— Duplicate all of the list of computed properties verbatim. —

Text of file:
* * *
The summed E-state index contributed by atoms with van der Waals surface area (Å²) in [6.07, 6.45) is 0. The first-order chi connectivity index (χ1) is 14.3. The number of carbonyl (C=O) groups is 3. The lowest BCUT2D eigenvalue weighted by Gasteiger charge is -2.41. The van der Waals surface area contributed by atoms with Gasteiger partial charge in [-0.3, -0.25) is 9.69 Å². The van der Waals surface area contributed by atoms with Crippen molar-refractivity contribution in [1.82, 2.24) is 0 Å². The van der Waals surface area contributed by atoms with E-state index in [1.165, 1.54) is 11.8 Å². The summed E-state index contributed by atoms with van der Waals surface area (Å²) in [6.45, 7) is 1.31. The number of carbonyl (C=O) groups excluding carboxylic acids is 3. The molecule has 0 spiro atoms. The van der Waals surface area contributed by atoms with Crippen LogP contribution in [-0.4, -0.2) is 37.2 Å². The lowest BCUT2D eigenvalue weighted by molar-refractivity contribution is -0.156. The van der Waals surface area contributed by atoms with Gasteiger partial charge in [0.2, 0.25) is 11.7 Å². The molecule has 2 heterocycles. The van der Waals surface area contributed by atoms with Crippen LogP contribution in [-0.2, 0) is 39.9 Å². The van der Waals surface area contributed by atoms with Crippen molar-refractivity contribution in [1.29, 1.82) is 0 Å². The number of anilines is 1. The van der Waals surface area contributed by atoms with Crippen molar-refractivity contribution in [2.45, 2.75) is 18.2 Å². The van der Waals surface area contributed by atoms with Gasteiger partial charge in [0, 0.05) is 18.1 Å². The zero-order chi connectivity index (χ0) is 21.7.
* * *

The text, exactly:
The summed E-state index contributed by atoms with van der Waals surface area (Å²) in [6.07, 6.45) is 0. The first-order chi connectivity index (χ1) is 14.3. The number of carbonyl (C=O) groups is 3. The lowest BCUT2D eigenvalue weighted by Gasteiger charge is -2.41. The van der Waals surface area contributed by atoms with Gasteiger partial charge in [-0.3, -0.25) is 9.69 Å². The van der Waals surface area contributed by atoms with Crippen molar-refractivity contribution in [1.82, 2.24) is 0 Å². The van der Waals surface area contributed by atoms with E-state index in [1.165, 1.54) is 11.8 Å². The summed E-state index contributed by atoms with van der Waals surface area (Å²) in [6.45, 7) is 1.31. The number of carbonyl (C=O) groups excluding carboxylic acids is 3. The molecule has 0 spiro atoms. The van der Waals surface area contributed by atoms with Crippen LogP contribution in [-0.4, -0.2) is 37.2 Å². The lowest BCUT2D eigenvalue weighted by molar-refractivity contribution is -0.156. The van der Waals surface area contributed by atoms with Gasteiger partial charge in [0.2, 0.25) is 11.7 Å². The molecule has 2 heterocycles. The van der Waals surface area contributed by atoms with Crippen LogP contribution in [-0.2, 0) is 39.9 Å². The van der Waals surface area contributed by atoms with Crippen molar-refractivity contribution in [1.29, 1.82) is 0 Å². The number of anilines is 1. The van der Waals surface area contributed by atoms with Crippen molar-refractivity contribution in [2.45, 2.75) is 18.2 Å². The van der Waals surface area contributed by atoms with Gasteiger partial charge in [0, 0.05) is 18.1 Å². The zero-order chi connectivity index (χ0) is 21.7.